East Is East. West Is West.

East Is East West Is West

The English poet Rudyard Kipling once said “East is east and west is west, and never the twain shall meet” what he meant by this was that the Western world and the Eastern world are polar opposites, and the two will never find a harmonious middle ground. However, I can easily dispute this, because I was born to an English mother and Gujarati father, growing up I was exposed to a healthy mixture of English culture and Indian culture, for example my maternal grandpa Maurice, from Hampshire, taught me the ways of the English countryside, about horse riding, gardening and his favourite summer past time whittling, my paternal grandpa Darius, from Palanpur, Gujarat, taught me about Gujarati history, how to play chess like a gentleman and passed on to me a text book knowledge of the music of Kishore Kumar. Both proved strong influences on me as a child, and both instilled me with a sense of pride at my dual Anglo-Saxon and Indian roots, there was never any confusion as to who I was or where I had come from, also I was able to notice glaring similarities in both sides of my family, despite the obvious differences in skin colour and languages. Both sides placed great emphasis on the importance of the family, manners and fair play, even down to cultural tastes, like a shared love for tea and horse riding. As the Man Booker Prize winning author Zadie Smith remarked in her book White Teeth – “there is no one more Indian than the English and no one more English than the Indian’s.”

Being raised in a mixed Asian and British family had more benefits than draw backs, because in the last 30 years Britain has become a far more culturally inclusive and diverse place, with Asian screenwriters, comedians etc becoming some of the country’s most treasured artists. Personally, it wasn’t odd being part of a mixed family, particularly when I first saw Ayub Khan-Din’s 1999 smash hit comedy-drama East is East, which centered on the trials and tribulations of a mixed English/Pakistani family in 1970’s Lancashire. The head of the family George Khan (played by Om Puri) who had arrived in Britain in the late 1930’s, has divorced his Pakistani wife and married an English woman Ella (played by Linda Bassett) and together they have 7 children Nazir, Abdul, Tariq, Manseer, Salim, Meenah and Sajid. All of them have pretty much abandoned traditional Pakistani customs, and are freely embracing a liberal and westernised life, much to George’s consternation. The film was a tremendous microcosm of what children of Asian immigrants were going through, growing up in the west, surrounded by different cultural customs and life experiences, yet living in the shadow of their ancestral culture.

Previously, in the 1980’s and early 1990’s a culture had emerged where British-Asian writers were exploring this very specific theme of inter-generational and inter-cultural life. The 1985 comedy-drama My Beautiful Launderette written by the Anglo-Pakistani author Hanif Kureishi and directed by Stephen Frears was one of the first of its kind to explore the complex relationships between the Asian community and the white-British community. My Beautiful Laundrette was revolutionary at the time, with a narrative that shone a light on racism, immigrant life and homosexuality in Britain during the 1980’s. The two protagonists Omar (played by Gordon Warnecke) and Johnny (played by Daniel Day-Lewis) are old school friends, who meet after years apart, Omar is assigned by his father to help his uncle Nasser (Saaed Jaffrey) run a laundrette in an economically deprived area of East London, which is where he reunites with Johnny, who is now a member of a far-right nationalist gang. The two begin a clandestine relationship, first as friends and then as lovers, what proceeds is an exploration into their affections for each other and the consequences of their relationship, to the backdrop of wider society.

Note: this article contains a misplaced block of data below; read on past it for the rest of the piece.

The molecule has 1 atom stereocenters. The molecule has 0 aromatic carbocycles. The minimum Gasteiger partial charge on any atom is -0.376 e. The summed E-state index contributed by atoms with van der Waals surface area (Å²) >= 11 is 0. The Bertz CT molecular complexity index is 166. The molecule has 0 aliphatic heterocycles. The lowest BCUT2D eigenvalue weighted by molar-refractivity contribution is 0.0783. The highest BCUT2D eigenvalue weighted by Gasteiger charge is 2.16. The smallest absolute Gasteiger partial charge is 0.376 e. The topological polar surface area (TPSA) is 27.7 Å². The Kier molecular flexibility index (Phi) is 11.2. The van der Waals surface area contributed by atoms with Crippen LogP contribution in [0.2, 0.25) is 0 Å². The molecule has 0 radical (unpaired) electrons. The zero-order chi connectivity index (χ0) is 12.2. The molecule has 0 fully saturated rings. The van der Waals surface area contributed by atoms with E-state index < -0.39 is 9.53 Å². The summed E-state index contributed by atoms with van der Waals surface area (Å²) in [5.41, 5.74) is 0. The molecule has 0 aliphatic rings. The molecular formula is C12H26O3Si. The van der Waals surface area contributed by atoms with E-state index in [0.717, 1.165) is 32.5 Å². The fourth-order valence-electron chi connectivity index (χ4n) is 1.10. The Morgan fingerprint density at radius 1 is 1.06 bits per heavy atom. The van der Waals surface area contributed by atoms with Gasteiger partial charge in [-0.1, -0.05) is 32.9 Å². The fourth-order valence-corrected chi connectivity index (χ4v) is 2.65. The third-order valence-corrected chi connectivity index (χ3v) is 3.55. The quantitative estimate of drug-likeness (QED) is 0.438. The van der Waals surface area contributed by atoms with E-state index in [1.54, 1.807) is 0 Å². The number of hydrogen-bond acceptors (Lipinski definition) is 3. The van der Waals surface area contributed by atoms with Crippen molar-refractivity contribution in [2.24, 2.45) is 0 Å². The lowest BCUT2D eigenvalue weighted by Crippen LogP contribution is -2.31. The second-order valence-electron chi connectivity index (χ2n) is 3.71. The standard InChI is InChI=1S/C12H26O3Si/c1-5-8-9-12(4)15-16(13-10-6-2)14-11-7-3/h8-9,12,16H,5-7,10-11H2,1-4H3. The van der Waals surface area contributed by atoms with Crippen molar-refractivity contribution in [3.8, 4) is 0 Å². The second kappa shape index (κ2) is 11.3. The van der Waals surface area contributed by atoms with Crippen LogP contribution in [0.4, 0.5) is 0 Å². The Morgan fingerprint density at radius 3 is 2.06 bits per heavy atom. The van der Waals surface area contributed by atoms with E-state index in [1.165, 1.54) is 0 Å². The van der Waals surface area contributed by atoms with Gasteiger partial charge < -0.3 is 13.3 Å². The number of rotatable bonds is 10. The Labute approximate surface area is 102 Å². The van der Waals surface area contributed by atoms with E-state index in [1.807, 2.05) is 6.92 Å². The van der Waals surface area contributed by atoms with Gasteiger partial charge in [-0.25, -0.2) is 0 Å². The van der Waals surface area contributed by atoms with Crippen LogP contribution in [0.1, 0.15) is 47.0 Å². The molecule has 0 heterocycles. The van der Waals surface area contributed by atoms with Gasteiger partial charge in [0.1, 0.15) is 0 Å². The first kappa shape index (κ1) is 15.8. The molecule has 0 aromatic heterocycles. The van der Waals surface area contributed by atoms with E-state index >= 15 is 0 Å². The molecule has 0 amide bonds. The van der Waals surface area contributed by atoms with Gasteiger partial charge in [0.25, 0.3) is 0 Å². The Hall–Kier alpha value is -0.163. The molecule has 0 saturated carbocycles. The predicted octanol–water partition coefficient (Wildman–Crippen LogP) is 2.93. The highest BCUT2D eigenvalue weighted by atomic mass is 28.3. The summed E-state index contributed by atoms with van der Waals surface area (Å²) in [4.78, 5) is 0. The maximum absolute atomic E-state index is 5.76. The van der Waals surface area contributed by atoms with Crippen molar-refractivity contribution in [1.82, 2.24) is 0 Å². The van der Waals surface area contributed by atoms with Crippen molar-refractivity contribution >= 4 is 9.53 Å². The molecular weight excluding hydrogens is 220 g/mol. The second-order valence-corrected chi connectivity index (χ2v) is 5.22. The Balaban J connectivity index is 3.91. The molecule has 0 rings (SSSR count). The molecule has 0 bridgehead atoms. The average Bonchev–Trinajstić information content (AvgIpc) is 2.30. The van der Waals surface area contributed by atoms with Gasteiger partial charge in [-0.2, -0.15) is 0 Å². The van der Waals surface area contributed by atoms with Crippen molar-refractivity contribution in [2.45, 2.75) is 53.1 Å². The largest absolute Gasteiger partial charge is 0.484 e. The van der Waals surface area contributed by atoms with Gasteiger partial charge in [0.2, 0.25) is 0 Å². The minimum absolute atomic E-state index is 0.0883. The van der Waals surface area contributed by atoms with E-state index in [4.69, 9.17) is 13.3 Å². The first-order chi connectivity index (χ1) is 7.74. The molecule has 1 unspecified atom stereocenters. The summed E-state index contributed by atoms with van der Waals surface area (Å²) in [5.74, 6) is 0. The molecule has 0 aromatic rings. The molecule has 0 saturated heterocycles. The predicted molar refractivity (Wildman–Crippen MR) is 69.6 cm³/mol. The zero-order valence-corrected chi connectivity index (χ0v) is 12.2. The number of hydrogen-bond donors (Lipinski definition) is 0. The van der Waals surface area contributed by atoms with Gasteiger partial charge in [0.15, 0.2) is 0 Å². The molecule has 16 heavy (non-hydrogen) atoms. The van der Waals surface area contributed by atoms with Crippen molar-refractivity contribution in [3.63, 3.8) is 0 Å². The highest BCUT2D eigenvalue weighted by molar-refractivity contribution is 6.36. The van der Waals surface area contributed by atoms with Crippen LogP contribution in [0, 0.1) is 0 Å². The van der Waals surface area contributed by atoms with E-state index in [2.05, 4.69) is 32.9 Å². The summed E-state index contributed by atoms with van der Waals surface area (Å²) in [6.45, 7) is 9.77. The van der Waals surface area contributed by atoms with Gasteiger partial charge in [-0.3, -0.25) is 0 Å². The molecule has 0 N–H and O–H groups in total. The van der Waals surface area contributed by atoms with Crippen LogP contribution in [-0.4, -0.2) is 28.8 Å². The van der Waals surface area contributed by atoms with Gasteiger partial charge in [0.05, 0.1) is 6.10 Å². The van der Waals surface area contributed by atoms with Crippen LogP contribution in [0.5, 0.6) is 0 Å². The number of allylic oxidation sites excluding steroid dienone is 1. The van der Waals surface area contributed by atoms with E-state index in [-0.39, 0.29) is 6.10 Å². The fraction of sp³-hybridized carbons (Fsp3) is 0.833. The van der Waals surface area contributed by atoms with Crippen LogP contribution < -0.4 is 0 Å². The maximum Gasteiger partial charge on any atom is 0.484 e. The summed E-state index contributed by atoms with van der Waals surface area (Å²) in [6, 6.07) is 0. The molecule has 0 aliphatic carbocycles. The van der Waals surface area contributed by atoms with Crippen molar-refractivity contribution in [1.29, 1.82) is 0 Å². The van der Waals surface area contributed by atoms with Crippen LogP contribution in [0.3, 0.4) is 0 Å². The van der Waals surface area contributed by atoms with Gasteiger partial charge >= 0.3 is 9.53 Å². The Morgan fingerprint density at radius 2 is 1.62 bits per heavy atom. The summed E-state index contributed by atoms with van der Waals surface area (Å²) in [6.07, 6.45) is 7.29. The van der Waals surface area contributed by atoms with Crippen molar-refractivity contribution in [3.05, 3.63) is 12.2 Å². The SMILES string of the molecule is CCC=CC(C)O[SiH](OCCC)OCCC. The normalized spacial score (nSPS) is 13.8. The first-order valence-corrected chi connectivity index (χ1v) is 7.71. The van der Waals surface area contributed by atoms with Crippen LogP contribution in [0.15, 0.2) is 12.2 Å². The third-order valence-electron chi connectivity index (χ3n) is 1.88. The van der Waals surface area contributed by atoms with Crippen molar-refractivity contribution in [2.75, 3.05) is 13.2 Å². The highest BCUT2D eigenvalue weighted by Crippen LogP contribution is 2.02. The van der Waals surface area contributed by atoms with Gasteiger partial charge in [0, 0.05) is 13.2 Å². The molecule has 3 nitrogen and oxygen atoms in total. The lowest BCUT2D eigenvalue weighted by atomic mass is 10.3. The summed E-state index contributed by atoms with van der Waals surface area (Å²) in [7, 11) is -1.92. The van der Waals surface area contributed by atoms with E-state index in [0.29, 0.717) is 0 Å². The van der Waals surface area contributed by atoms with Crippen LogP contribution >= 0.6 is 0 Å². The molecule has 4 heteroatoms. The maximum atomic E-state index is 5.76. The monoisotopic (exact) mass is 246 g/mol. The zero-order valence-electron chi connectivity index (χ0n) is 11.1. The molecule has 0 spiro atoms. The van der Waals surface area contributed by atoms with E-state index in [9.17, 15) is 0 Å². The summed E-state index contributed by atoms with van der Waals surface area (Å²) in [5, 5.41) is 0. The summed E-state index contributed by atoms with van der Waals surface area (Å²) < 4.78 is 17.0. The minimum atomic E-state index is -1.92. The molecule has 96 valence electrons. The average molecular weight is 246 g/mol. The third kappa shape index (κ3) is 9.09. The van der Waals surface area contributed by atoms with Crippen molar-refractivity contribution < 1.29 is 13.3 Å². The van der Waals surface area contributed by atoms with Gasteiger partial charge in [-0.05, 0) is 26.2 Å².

The many comedic elements of growing up in an Asian or mixed Asian and British environment have been greatly explored in Britain, more than any other. In the late 1990’s the BBC produced a comedy sketch show called Goodness Gracious Me, with an entirely Asian cast, it explored the lighter side of being British-Asian, with all its contradictions and misunderstandings, featuring numerous characters including two Indian families who were determined to be as English as possible to the parents who were frustrated that their gay son couldn’t find a “nice” Indian boy to date. To many people, including myself, Goodness Gracious Me was the best show to clarify the Brit-Asian experience in the most hilarious way possible.

As the Millennium dawned British-Asian culture had come of age, and was now a staple part of the entertainment industry. With this came the most successful British-Asian film of all time Bend It Like Beckham (2002) by the Sikh director and screenwriter Gurinder Chadha. Starring Keira Knightley and Parminder Nagra, the film focused on the sporting aspirations of Jess, a Punjabi Sikh girl from Hounslow and her best friend Jules, from a neighbouring English family. Telling the story of Jess’ desperate desire to play football, like her hero David Beckham, at the irritation of her very traditional family, the film marked a watershed for the Asian community, now finally proving that films of this kind could become global successes.

Since the 1950’s and 60’s South Asian culture has intertwined with traditional British culture, and in the process it has given birth to some of the most interesting and inspirational films ever seen. Through a culmination of gentle humour and superb drama, people like Hanif Kureishi, Ayub Khan-Din and Gurinder Chadha et al have highlighted the British-Asian experience, and gone some way to increase the visibility of the Asian community in Britain as a whole.

Share on FacebookShare on Twitter+1Share via email